Wednesday, 27 May 2009


I fell in love once...actually, twice, three times, four...

More prosaically, I've got builder's radio know, the romantic, 'old' stuff (here in London it's called "Heart" which just about says it all). And all the songs are coming on while I'm up on me ladder. And as the moisture drips down the wall, my heart, from time to time, seeps with sudden memory and nostalgia. It's hard, in the days of family warmth and cradling, of cuddles and gentle smiles, to recall that yearning, the crazy tugging of passion. When every evening's longing seemed to stretch out for eternity across the enveloping darkness, and then some. That pain mixed with joy, bittersweet. When your whole being seems to dissolve into that internal reality. And everything is tinged with sudden light: Oh my God! A spring (or summer) morning, and suddenly: Bang! You know it. And the whole world lies before you, full of promise, full of potential, full of unknown sweetness just waiting to be milked. And if it's reciprocated: Bang! Bang! Ecstacy! Enough to keep you going in bliss, even just lying prone staring out of the window for hours, running movies in your head.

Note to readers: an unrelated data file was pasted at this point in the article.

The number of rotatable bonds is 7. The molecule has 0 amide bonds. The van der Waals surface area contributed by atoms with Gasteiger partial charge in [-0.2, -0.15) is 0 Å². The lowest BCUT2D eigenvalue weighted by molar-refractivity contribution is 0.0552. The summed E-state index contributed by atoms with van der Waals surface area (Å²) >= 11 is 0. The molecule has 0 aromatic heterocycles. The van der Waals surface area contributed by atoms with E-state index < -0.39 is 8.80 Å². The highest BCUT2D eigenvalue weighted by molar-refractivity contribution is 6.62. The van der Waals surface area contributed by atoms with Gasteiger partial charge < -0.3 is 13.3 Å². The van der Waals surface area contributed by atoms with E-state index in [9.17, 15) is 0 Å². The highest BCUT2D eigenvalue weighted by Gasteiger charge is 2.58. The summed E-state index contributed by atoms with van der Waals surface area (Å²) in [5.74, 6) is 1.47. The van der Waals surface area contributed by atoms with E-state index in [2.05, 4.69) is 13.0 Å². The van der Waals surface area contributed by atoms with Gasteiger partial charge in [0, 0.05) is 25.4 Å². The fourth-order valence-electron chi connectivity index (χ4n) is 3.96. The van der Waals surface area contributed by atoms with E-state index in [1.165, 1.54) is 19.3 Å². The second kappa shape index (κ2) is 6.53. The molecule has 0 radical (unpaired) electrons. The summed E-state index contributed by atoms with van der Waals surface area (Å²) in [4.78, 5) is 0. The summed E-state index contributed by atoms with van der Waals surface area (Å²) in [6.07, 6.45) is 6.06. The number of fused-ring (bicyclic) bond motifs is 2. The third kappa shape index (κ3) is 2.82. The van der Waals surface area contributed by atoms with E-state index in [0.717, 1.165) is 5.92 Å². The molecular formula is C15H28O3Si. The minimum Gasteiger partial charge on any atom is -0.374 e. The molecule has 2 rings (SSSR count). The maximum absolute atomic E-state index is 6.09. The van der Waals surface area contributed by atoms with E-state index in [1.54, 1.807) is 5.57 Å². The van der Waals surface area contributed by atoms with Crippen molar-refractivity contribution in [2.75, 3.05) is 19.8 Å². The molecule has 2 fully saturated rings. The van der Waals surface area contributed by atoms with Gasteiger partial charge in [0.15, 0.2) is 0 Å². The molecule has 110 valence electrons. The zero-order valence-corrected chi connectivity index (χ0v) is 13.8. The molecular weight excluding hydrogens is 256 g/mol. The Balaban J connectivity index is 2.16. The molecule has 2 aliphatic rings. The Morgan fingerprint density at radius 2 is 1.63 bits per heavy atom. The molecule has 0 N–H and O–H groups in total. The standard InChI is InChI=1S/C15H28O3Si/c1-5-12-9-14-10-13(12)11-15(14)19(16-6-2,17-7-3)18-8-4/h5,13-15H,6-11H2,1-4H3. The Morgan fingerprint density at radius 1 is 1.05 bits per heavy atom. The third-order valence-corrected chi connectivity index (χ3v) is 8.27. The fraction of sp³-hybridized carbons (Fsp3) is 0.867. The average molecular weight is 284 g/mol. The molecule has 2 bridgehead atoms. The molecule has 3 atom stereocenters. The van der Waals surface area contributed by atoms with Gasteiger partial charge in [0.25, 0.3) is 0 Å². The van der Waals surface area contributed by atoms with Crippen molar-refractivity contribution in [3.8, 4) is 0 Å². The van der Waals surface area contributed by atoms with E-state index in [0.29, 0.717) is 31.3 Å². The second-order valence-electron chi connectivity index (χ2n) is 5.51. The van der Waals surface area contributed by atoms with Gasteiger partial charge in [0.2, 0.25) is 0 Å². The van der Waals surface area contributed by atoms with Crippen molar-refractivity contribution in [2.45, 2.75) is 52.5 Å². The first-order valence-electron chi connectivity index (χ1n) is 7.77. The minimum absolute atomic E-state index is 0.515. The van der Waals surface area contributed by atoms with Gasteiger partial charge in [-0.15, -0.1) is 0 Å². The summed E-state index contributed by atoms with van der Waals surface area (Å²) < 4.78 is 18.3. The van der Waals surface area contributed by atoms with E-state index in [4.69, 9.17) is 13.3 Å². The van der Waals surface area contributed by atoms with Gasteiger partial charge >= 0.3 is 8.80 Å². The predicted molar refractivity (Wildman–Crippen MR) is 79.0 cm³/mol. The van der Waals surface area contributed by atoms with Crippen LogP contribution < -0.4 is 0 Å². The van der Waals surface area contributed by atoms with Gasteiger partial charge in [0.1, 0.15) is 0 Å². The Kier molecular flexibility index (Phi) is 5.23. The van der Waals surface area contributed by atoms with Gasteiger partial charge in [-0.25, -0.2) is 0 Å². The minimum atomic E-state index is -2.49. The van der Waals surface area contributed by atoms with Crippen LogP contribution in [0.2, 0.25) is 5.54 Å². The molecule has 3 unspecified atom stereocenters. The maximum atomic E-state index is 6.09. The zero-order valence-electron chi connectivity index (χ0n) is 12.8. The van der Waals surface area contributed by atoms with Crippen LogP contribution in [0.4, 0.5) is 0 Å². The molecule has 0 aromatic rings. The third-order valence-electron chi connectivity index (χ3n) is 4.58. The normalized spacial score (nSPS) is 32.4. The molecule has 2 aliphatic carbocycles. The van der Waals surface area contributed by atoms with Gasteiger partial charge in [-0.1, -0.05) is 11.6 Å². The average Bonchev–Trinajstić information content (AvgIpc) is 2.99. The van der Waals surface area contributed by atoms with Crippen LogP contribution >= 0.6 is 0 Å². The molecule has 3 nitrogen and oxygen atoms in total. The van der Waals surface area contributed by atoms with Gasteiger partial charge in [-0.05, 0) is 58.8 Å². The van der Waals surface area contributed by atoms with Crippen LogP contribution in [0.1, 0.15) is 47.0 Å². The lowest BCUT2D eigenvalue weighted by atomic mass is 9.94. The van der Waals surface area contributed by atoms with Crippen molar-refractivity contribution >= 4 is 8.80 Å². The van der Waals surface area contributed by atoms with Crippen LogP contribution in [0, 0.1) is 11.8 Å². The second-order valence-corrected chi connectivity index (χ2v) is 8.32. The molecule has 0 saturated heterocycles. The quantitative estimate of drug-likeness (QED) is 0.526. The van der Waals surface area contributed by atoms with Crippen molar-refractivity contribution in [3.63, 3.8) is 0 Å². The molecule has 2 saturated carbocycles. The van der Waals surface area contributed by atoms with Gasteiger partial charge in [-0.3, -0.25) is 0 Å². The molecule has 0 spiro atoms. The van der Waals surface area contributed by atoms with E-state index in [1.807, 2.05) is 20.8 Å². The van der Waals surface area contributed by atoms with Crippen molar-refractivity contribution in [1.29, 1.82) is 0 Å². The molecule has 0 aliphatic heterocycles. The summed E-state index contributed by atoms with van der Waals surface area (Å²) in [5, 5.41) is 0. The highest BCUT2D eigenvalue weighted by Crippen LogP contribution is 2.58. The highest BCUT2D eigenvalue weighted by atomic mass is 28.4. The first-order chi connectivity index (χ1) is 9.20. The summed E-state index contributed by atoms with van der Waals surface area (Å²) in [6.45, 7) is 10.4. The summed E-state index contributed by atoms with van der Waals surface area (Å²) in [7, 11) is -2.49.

I desperately loved at sweet sixteen for the first time. Brown eyed, floppy haired, tall. A Hugh Grant of my time. I was smitten. To the roaring surges of Tschaikovsky this love affair was all-involving. I played in an orchestra at his college. Which was ivy-league style. Mine - though decent academically if you found yourself in the top 'stream' - was just on the outskirts of town, a grammar school with a crappy band. Instead, on Sundays, I immersed myself in another, Harry Potter-eske, world, and visited venerable buildings hidden inside cathedral walls, violin (my passport) under my arm. The age-old beauty of stone garlanded by old-fashioned roses; vault-shaped leaded windows overlooking silent squares of lawn; leafy muffled cloisters with cool damp shadows. Pinstriped serious young men rushing to-and-from philosophy discussions and string chamber recitals, my love amongst them. After a silence of perhaps twenty years, I received an email the other day. Difficult to know how to feel, except obviously pleased, and not-so-surprisingly relieved: I believe, no, I know, it's good to revisit good times and good people in life. And, of course, a little love remains. How could it not? What we were at sixteen is, strangely enough, and with the benefit of retrospect, the foundation of what we are today.